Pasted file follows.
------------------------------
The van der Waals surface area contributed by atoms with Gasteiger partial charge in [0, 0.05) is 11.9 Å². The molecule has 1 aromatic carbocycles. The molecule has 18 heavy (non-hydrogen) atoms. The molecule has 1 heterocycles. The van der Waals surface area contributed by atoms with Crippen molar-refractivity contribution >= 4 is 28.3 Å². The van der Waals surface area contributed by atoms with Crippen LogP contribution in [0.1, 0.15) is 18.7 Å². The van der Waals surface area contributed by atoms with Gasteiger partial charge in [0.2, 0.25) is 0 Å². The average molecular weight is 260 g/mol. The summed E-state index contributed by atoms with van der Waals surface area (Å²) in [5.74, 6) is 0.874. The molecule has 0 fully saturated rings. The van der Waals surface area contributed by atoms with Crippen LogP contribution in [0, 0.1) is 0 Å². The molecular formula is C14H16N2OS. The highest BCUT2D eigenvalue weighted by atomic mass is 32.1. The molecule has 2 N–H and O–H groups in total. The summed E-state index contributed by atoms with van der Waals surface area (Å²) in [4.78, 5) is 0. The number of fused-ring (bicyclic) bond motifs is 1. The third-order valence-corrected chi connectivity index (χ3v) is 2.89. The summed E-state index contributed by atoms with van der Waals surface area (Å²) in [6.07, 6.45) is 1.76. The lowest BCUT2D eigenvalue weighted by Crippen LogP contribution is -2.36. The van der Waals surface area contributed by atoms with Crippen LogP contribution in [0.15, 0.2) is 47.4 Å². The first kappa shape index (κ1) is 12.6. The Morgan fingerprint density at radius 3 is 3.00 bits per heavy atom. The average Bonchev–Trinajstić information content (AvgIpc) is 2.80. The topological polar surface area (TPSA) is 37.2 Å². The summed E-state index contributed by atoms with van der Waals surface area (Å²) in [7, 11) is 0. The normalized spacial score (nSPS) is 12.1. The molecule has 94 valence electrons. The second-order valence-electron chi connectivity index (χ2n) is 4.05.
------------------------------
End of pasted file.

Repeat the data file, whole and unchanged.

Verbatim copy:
The van der Waals surface area contributed by atoms with Gasteiger partial charge in [0, 0.05) is 11.9 Å². The molecule has 1 aromatic carbocycles. The molecule has 18 heavy (non-hydrogen) atoms. The molecule has 1 heterocycles. The van der Waals surface area contributed by atoms with Crippen molar-refractivity contribution >= 4 is 28.3 Å². The van der Waals surface area contributed by atoms with Crippen LogP contribution in [0.1, 0.15) is 18.7 Å². The van der Waals surface area contributed by atoms with Gasteiger partial charge in [0.2, 0.25) is 0 Å². The average molecular weight is 260 g/mol. The summed E-state index contributed by atoms with van der Waals surface area (Å²) in [5.74, 6) is 0.874. The molecule has 0 fully saturated rings. The van der Waals surface area contributed by atoms with Crippen LogP contribution in [0, 0.1) is 0 Å². The molecular formula is C14H16N2OS. The highest BCUT2D eigenvalue weighted by atomic mass is 32.1. The molecule has 2 N–H and O–H groups in total. The summed E-state index contributed by atoms with van der Waals surface area (Å²) in [4.78, 5) is 0. The number of fused-ring (bicyclic) bond motifs is 1. The third-order valence-corrected chi connectivity index (χ3v) is 2.89. The summed E-state index contributed by atoms with van der Waals surface area (Å²) in [6.07, 6.45) is 1.76. The lowest BCUT2D eigenvalue weighted by Crippen LogP contribution is -2.36. The van der Waals surface area contributed by atoms with Crippen LogP contribution in [0.15, 0.2) is 47.4 Å². The first kappa shape index (κ1) is 12.6. The Morgan fingerprint density at radius 3 is 3.00 bits per heavy atom. The average Bonchev–Trinajstić information content (AvgIpc) is 2.80. The topological polar surface area (TPSA) is 37.2 Å². The summed E-state index contributed by atoms with van der Waals surface area (Å²) in [7, 11) is 0. The normalized spacial score (nSPS) is 12.1. The molecule has 94 valence electrons. The second-order valence-electron chi connectivity index (χ2n) is 4.05.